Revealed: Britain’s very own SWF

 

You would not normally associate the Civil Aviation Authority (CAA) with dynamic, master-of-the-universe financial manoeuvres.

 

The organisation is the regulator and overseer for the United Kingdom’s airports and aviation industry, and usually hits the headlines when chaos descends, as it often does in the form of bad weather or industrial disputes, on Britain’s creaking airport network, resulting in cancelled flights and passenger angst.

 

But now the CAA is acting rather like one of the sovereign wealth funds so criticised by Americans and Europeans.

 

I have argued before that the SWF “debate” is one of the great instances of Western hypocrisy. Politicians and members of the financial establishment from New York to Brussels rail against the concept of Abu Dhabi, or Singapore, or Beijing taking stakes in their great industrial corporations – but are happy to get the begging bowl out when those institutions get into trouble.

Now the CAA has confirmed my suspicion that the West is quite happy to use government money (sovereign wealth) to bail out its own failing industries, but suddenly changes its mind when that money comes from the Middle East or Asia. Just look what the CAA did earlier this week.

 

A little bit of history is required. Back in 2006, the company that owns and runs Britain’s airports, BAA, was taken over by a Spanish company, Ferrovial, in one of the more controversial corporate moves of recent years. The sceptics said that the Spanish were loading up with highly-leveraged debt – about £9 billion (Dh67.5bn) – and that they were only interested in the airports’ cash-flow and retailing opportunities, not in the vital investment in services the airports need.
Anybody who has flown through or from Heathrow recently will know exactly what I mean – squalor, delays and inconvenience are the norm at the world’s busiest airport, and Ferrovial seems to be unable to do anything about it.

 

The debt climate has moved dramatically against the Spanish since it took out the initial £9bn financing package. Now it has to renegotiate that deal against the background of a falling share price and severe cash flow constraints.

Normally the hard-headed banks who funded Ferrovial would be tempted to pull the plug, as they threatened to do with Spain’s Immobiliaria Colonial, the property company that has ended up under Dubai’s ownership. But just as it was looking decidedly ominous for Ferrovial, in rides the CAA to the rescue. As the regulator for Britain’s airports industry, one of its jobs is to set the level of charges paid by airlines for the use of airport facilities.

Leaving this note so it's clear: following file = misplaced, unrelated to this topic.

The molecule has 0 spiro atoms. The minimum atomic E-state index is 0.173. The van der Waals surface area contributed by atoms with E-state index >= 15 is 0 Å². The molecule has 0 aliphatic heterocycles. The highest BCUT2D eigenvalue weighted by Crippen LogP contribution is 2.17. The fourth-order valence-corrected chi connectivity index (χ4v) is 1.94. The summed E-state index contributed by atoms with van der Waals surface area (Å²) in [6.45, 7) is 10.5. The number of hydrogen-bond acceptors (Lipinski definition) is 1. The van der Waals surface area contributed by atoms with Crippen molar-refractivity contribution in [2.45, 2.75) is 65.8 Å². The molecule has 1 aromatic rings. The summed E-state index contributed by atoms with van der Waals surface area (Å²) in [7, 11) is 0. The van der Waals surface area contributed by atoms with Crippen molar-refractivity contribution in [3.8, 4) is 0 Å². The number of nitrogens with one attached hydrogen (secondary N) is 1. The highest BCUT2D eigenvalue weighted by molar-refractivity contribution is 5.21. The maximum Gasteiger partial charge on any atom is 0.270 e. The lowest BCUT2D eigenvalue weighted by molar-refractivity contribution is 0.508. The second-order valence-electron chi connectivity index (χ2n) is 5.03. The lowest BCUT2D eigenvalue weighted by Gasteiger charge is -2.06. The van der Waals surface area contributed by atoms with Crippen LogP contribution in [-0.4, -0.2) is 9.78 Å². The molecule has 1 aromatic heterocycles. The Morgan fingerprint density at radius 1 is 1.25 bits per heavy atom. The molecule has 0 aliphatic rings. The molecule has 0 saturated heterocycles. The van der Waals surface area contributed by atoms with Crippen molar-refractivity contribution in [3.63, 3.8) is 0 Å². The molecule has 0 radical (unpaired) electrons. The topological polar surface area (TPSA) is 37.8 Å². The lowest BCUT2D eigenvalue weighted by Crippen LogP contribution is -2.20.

The CAA has just announced a surprisingly generous financing package for the period until 2013 – total airport charges will rise to £6.8bn over the period, an increase of £400 million for the airlines to find. Of course, this will get passed on to passengers in the form of higher fares.

 

The CAA is called an “independent regulator” but you should not take that too literally. Its bills are paid by the British Government, and its employees are on the government pay-roll as civil servants. In effect, the CAA is the aviation division of Gordon Brown’s sprawling public sector empire.

 

This is why the SWF analogy is relevant, and why Britain is once again exposed as a hypocrite in the great debate about SWFs.

 

In Brown’s twisted double-think, it is suspect when a Middle Eastern or Asian corporation makes an investment in a Western corporation. There are worries about “foreign government interference” in private business.

Yet when his government allows one of its agencies to bail out a vital sector of British industry placed under Spanish ownership, that is regarded as good business. Blatant double standards.
 
 
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